Polyethylene glycol 3350 is a water-soluble polymer with a high molecular weight (3350 g/mol) used widely in humans as a bulking and softening agent to treat constipation. It is not metabolized by intestinal microbiota and is minimally absorbed by the intestines. Each molecule forms hydrogen bonds with 100 molecules of water, creating high osmotic pressures within the bowel lumen. The osmotic pressure prevents the absorption of water out of the lumen. Use of polyethylene glycol 3350 is generally free of adverse effects. It is readily available in a powder form, which can be added to a dog's or cat’s regular food. It can also be administered as a solution via nasogastric tube. Unlike fiber laxatives, polyethylene glycol 3350 does not produce bloating or gas.

Hydrophilic Colloids (Bulk Laxatives) Used in Monogastric Animals

Bulk laxatives are composed of nonabsorbed synthetic or natural polysaccharide cellulose derivatives. These products imbibe water and increase the mass of nondigestible material in the bowel. Examples of bulk laxatives include methylcellulose, psyllium, and prunes. Fiber is made up of several compounds, all of which are carbohydrates.

The term fiber is used to describe the insoluble carbohydrates that resist enzymatic digestion in the small intestine. Found in the cell walls of plants and grains, the most common fibers are cellulose, hemicellulose, pectin, gums, and resistant starches. Almost all carbohydrate sources contain some fiber. Some of the most common sources of fiber in pet foods include rice hulls, corn and corn by-products, soybean hulls, beet pulp, bran, peanut hulls, and pectin.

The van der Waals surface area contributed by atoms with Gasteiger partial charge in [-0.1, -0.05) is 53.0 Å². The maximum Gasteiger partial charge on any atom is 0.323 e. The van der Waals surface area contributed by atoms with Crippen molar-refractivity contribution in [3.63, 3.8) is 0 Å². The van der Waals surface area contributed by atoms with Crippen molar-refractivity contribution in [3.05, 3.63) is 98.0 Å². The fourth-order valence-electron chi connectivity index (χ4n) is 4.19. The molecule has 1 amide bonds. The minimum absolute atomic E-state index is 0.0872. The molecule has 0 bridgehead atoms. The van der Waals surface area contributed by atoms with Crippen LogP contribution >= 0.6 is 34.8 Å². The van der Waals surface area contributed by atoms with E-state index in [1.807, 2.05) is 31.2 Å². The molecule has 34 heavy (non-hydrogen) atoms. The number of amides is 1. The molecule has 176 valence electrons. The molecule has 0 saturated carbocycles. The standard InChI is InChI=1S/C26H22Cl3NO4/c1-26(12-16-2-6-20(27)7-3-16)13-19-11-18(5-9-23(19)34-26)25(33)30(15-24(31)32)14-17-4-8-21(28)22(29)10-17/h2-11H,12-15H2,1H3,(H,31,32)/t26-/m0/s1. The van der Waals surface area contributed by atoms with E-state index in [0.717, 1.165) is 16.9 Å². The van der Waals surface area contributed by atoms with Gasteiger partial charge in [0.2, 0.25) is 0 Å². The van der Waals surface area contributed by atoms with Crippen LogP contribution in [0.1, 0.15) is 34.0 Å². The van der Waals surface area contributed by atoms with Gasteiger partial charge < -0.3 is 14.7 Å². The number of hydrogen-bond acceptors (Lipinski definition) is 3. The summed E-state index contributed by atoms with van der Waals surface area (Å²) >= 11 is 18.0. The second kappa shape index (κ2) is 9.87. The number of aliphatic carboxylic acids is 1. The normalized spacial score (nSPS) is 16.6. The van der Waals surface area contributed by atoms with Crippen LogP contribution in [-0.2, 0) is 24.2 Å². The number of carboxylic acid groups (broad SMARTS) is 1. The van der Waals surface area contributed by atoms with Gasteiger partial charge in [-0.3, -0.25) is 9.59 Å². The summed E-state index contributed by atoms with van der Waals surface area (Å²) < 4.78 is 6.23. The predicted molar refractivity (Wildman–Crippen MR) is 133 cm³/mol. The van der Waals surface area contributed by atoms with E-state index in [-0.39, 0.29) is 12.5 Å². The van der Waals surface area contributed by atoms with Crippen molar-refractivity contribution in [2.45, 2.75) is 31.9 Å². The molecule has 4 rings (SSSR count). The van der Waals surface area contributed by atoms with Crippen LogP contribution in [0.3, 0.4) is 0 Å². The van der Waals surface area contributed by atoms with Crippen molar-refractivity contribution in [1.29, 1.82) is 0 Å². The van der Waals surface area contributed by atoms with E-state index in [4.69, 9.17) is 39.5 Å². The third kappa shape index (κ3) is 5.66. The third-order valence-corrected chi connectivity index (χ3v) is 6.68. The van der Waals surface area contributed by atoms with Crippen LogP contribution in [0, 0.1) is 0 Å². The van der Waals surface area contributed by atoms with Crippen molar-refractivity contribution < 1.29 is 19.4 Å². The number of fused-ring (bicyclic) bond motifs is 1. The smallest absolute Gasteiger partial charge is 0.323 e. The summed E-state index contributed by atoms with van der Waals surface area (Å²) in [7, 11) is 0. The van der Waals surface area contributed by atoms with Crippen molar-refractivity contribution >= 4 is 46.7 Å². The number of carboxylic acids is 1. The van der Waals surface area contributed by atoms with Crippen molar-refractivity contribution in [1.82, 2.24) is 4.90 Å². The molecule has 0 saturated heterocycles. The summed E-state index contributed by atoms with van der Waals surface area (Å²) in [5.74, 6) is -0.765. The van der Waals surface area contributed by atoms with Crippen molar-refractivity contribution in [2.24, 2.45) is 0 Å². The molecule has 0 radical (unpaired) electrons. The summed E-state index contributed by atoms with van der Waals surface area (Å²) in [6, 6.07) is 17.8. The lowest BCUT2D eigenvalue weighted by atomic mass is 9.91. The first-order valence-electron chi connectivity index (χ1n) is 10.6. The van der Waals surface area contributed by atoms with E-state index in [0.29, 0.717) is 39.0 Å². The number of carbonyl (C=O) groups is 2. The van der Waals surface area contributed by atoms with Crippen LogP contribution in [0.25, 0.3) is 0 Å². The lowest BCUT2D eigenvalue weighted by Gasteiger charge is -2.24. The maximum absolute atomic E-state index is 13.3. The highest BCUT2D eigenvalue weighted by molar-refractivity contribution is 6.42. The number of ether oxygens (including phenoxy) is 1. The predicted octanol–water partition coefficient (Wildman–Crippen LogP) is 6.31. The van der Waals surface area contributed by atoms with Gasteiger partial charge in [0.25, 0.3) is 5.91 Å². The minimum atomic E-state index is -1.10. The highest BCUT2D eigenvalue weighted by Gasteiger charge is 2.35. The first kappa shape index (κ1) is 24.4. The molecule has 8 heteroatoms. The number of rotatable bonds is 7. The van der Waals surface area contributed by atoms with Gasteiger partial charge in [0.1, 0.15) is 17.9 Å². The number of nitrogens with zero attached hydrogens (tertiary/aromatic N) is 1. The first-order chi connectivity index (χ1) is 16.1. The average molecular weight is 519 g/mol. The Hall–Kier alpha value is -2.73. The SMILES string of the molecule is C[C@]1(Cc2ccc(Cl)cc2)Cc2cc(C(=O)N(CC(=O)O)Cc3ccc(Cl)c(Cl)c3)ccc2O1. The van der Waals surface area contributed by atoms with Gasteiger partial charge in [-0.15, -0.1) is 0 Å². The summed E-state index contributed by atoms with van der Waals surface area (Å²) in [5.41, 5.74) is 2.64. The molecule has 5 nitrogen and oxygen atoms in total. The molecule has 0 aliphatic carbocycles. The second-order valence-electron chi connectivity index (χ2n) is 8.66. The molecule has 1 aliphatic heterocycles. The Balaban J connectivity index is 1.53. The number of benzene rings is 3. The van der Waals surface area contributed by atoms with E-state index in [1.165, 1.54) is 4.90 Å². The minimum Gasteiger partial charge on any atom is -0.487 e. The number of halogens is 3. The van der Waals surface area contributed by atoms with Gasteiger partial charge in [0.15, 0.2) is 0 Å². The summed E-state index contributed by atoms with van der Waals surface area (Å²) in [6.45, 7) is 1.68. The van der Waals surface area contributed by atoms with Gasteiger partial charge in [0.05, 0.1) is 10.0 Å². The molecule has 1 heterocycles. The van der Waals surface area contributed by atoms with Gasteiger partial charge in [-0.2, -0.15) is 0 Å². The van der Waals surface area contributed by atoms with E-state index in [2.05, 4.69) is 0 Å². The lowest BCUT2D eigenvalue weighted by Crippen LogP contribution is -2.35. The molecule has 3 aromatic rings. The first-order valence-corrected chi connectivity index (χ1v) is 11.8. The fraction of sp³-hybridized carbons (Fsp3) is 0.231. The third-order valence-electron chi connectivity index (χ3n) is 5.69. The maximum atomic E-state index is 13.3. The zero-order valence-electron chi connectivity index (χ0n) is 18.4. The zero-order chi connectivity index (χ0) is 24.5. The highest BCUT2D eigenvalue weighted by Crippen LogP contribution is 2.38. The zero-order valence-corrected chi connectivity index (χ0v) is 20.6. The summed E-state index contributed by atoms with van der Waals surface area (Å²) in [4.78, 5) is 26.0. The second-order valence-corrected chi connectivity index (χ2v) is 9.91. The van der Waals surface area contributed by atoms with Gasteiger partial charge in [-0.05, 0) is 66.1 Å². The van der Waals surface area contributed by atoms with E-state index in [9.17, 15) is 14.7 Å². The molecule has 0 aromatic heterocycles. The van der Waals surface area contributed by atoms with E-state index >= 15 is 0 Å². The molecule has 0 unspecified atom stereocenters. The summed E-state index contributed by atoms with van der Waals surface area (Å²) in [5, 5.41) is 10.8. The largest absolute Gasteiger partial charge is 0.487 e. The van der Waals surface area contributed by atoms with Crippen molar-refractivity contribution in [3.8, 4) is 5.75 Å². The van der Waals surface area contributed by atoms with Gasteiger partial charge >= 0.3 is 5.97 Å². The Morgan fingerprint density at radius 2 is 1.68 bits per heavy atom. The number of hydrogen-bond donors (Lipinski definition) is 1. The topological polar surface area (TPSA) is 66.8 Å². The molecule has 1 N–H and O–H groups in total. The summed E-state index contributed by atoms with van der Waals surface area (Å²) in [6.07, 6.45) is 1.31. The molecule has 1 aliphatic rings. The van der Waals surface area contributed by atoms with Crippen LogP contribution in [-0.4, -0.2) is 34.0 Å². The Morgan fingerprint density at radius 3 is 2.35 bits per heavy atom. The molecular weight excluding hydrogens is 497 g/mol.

Adding fiber to a diet improves colon health, helps with weight management, and ameliorates diarrhea, constipation, and diabetes mellitus. Many commercial brands of pet food are available in a high-fiber formula.

Contrary to popular belief, bran mashes do not have a laxative effect in horses.

With megacolon in cats, high-fiber diets are used initially to help manage constipation when there is still some normal colonic motility. Once the colonic innervation has deteriorated, however, the diet may need to be switched to a low-residue diet with aggressive laxative treatment. End-stage disease may necessitate subtotal colectomy.

Lubricant Laxatives Used in Monogastric Animals

Lubricant laxatives coat the surface of the feces with a water-immiscible film and increase the water content of the feces to provide a lubricant action. They usually contain mineral oil or white petroleum.

Chronic use of lubricant laxatives may decrease intestinal absorption of fat-soluble vitamins and lead to a granulomatous enteritis. Mineral oil is commonly used in horses and cattle.

Commercial products containing white petroleum jelly are available to promote the passage of hairballs in cats; owners should be advised to use such products only with veterinary approval and supervision.

Fecal Softeners (Surfactants) Used in Monogastric Animals

Docusate sodium, docusate calcium, and docusate potassium are salts that decrease surface tension and enable water to accumulate in the feces. Docusates also increase cyclic adenosine monophosphate (cAMP) in colonic mucosal cells, which increases ion secretion and fluid permeability. Usually considered safe, dioctyl sodium sulfosuccinate (DSS), when administered at 3–5 times the recommended dosage, has been reported to produce severe diarrhea, rapid dehydration, and death in horses. DSS should not be administered concurrently with mineral oil because the combination results in the formation of soaps and an increase in oil absorption.